This wrapper was funny to me because it came from a friend the day after my coach and friend, Amy, had reminded me of this question when we were talking about 100th Day Questions.  Just now as I was in the middle of saying how I didn’t think it was the right thing to do to just abandon our work and PLAY, I was reminded of what I say I’m about; play and fun and laughter are important parts of the learning we do together.  So….see why the thoughts are all jumbled?  Who knew teaching 2nd grade would be so hard!?  It’s the parties and fun parts that make me crazy, not the curriculum!  (Maybe it’s me who’s the crazy one…).

Have any suggestions?  I’d love to hear your thoughts on any of my jumbled thinking. 🙂  Remember, it takes a village!



Science Meets Writing Meets Popplet

We were in a little bit of an “in-between” time in writing last week and so I took advantage by doing something new.  I can thank my friend and neighbor in Rm. 201, Mrs. Appelbaum (isn’t the the BEST name for a first grade teacher??), for the idea for how to connect our writing with science.

Ok, a little background…we have just started a unit on animals in science, and so were eager to do some reading and learning.  I got a big ‘ole pile books from the library about all kinds of interesting animals and we got to work.  First we just read, but then we got to thinking about how we could record the things we were finding out as we read.  We had already done some work with Popplet (remember how Diego so ingeniously figured out how to make the camera work?), so I thought they could easily transfer that thinking to new info on animals.  Well, it didn’t go quite that easily, and I decided we needed to do backtrack a little bit.  That meant (by suggestion of Mrs. Appelbaum) that we do some webs on paper (together first, then on their own) first.  So that’s just what we did.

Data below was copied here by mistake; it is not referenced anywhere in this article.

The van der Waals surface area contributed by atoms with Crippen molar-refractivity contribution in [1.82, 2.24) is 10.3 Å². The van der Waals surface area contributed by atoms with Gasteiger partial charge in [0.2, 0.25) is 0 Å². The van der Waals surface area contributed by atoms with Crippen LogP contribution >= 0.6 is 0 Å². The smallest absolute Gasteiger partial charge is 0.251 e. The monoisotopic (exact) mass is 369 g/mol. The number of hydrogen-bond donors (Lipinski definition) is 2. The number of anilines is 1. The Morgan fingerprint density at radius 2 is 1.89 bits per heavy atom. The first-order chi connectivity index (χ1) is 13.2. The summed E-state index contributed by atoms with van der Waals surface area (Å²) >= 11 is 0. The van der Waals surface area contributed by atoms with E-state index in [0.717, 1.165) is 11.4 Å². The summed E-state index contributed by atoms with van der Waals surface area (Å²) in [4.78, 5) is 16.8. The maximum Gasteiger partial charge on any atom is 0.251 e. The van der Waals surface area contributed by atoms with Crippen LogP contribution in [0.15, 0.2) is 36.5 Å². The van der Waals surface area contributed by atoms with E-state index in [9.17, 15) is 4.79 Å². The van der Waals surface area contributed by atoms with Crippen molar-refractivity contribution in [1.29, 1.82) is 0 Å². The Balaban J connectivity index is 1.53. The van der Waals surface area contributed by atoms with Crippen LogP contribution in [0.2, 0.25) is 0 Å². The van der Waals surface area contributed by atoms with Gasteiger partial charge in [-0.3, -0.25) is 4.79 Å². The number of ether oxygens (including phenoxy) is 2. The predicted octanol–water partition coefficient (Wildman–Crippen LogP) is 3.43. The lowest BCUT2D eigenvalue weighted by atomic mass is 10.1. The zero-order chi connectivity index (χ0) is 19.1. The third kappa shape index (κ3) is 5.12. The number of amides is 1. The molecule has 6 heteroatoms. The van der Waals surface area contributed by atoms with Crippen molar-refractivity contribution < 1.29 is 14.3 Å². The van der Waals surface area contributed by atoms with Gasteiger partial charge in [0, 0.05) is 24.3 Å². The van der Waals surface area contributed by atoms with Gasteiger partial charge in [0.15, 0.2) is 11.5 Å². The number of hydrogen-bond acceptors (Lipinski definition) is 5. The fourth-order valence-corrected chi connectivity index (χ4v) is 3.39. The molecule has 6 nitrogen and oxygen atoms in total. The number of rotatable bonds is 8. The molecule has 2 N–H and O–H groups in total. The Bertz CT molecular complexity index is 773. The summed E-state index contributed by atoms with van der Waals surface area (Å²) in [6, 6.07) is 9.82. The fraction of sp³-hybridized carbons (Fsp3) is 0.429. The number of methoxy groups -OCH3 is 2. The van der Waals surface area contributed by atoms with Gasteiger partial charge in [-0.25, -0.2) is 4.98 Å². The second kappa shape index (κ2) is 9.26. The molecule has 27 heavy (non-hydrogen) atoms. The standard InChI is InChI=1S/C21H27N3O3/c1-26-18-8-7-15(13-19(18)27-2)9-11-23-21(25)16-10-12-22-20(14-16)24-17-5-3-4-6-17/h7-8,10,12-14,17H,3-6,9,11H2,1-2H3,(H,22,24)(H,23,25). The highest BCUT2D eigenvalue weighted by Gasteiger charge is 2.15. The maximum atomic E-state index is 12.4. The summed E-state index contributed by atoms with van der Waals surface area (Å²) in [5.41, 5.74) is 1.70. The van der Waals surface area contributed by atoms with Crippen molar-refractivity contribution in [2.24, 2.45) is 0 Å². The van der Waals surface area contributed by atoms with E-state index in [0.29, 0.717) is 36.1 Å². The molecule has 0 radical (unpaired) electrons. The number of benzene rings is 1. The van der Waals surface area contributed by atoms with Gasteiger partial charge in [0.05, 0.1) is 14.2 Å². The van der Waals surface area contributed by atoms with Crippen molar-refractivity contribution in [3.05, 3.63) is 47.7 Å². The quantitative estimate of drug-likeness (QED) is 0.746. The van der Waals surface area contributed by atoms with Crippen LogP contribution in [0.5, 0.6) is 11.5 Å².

We started with a text about sharks:

CAM01856and then we worked together to write things we learned in our book about sharks:

CAM01849We talked about how to write just blurbs or words, not whole sentences, as well as how to add details.  After I was pretty sure they understood what to do, I set them free to try it out for themselves.  It was our first try, but still, I’d say they did a pretty great job!


Sara uses her smart reading strategies to learn about ladybugs.


Makayla, Kylie and Lauren all hard at work on their animal webs.


Landen made a web about gorillas, and even used more than one book on the topic to collect his information. Then, he turned his paper over and did another web about moths. 🙂


Jacob read about leopards. His web ended up filling up almost the whole page!


Amelia and Millie working hard on their webs. Millie, who learned about hummingbirds, ended up reading at least 4 different books about her topic and adding loads and loads of facts. Amelia was researching stingrays.